Your ratio of debt to income is a formula lenders use to calculate how much money is available for your monthly home loan payment after you meet your various other monthly debt payments.
Understanding the qualifying ratio
For the most part, underwriting for conventional mortgage loans requires a qualifying ratio of 28/36. An FHA loan will usually allow for a higher debt load, reflected in a higher (29/41) ratio.
The first number in a qualifying ratio is the maximum amount (as a percentage) of gross monthly income that can be applied to housing (including loan principal and interest, PMI, hazard insurance, taxes, and homeowners' association dues).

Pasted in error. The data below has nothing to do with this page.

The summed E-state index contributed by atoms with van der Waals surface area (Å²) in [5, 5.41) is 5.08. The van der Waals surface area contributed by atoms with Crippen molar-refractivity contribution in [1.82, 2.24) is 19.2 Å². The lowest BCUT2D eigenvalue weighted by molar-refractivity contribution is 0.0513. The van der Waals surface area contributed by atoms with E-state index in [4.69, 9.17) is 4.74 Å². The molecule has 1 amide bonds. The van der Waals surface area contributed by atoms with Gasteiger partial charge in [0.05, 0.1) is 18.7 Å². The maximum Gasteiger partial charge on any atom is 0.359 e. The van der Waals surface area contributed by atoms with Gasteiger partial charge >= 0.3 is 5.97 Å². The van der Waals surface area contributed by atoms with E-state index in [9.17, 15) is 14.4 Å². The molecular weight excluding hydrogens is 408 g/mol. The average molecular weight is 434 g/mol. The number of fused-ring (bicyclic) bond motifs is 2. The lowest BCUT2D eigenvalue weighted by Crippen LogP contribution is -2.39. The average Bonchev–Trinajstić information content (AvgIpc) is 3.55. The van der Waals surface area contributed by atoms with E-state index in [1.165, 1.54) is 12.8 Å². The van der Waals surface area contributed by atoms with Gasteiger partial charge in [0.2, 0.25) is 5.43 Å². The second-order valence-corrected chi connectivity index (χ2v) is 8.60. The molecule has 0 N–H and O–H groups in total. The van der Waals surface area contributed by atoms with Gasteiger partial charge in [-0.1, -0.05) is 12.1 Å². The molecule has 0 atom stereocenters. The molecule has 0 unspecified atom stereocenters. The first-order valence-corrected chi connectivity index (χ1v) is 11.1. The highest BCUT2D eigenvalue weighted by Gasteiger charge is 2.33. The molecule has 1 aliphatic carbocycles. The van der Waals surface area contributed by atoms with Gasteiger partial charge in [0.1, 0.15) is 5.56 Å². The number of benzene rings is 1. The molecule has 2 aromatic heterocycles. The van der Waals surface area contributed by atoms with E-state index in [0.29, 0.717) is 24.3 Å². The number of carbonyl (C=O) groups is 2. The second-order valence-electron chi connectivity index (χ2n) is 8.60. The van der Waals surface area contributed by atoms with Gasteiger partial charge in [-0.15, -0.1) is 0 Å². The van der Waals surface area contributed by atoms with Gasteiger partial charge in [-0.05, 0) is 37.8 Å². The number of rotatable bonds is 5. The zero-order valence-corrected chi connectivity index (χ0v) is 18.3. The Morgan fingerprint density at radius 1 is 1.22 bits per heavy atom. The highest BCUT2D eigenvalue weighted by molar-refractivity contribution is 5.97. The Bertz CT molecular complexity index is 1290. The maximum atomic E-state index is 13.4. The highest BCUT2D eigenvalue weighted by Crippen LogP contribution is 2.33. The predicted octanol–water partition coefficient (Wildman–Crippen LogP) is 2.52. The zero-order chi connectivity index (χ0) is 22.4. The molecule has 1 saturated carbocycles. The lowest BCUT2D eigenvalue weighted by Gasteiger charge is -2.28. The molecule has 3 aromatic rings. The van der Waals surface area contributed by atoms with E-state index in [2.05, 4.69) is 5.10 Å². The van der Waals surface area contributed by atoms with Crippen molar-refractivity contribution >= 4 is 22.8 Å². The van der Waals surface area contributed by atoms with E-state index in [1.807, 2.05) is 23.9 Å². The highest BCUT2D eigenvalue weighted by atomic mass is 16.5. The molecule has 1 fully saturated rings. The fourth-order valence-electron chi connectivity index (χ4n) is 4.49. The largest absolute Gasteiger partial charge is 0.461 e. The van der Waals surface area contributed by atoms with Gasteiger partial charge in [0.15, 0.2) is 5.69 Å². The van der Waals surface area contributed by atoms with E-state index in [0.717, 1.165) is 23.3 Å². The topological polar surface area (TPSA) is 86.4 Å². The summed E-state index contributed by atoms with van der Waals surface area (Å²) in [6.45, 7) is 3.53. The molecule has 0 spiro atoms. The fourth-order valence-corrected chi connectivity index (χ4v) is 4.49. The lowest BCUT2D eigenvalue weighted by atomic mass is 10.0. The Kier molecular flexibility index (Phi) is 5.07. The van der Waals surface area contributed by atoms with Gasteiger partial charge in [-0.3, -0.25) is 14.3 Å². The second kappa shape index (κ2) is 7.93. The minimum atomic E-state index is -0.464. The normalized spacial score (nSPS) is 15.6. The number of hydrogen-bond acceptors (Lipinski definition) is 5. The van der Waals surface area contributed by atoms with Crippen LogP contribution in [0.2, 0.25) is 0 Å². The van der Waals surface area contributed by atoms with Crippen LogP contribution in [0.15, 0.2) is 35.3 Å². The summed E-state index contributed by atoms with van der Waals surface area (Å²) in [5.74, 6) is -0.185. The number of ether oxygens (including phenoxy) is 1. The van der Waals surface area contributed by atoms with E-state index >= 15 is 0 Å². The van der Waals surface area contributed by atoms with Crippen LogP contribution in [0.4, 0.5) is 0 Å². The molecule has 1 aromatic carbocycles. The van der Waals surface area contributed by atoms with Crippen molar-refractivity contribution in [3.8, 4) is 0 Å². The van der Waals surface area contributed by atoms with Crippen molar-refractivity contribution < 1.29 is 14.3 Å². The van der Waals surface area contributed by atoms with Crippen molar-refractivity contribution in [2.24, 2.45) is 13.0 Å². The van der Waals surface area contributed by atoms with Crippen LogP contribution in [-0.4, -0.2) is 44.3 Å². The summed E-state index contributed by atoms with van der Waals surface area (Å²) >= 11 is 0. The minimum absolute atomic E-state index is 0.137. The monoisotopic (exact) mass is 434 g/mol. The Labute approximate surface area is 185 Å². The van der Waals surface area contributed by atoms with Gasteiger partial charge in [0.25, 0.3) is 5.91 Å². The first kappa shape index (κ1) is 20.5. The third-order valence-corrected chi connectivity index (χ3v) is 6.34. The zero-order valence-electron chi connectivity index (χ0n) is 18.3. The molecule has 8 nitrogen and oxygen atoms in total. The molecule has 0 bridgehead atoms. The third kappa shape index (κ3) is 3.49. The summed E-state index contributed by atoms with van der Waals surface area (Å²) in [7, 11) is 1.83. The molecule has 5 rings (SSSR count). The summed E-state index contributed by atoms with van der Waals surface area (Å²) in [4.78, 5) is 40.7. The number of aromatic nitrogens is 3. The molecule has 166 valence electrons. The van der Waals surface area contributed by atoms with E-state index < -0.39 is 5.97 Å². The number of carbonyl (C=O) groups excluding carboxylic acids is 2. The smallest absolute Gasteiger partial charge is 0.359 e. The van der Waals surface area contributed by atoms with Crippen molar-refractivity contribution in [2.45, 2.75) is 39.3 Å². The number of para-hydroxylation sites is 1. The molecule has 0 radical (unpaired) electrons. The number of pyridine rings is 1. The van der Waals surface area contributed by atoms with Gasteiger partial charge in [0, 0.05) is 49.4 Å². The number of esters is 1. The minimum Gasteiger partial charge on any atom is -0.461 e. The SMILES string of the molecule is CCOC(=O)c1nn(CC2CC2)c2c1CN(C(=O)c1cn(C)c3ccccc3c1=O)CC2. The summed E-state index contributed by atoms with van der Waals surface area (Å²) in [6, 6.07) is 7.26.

The second number is what percent of your gross income every month that should be spent on housing costs and recurring debt. Recurring debt includes car loans, child support and monthly credit card payments.
- Gross monthly income of $2,700 x .28 = $756 can be applied to housing
- Gross monthly income of $2,700 x .36 = $972 can be applied to recurring debt plus housing expenses
With a 29/41 (FHA) qualifying ratio
- Gross monthly income of $2,700 x .29 = $783 can be applied to housing
- Gross monthly income of $2,700 x .41 = $1,107 can be applied to recurring debt plus housing expenses
If you want to calculate pre-qualification numbers with your own financial data, use this Loan Qualification Calculator.
Remember these are just guidelines. We'd be happy to help you pre-qualify to determine how much you can afford.
The Mortgage Exchange Service LLC can walk you through the pitfalls of getting a mortgage. Give us a call at 703.255-5810.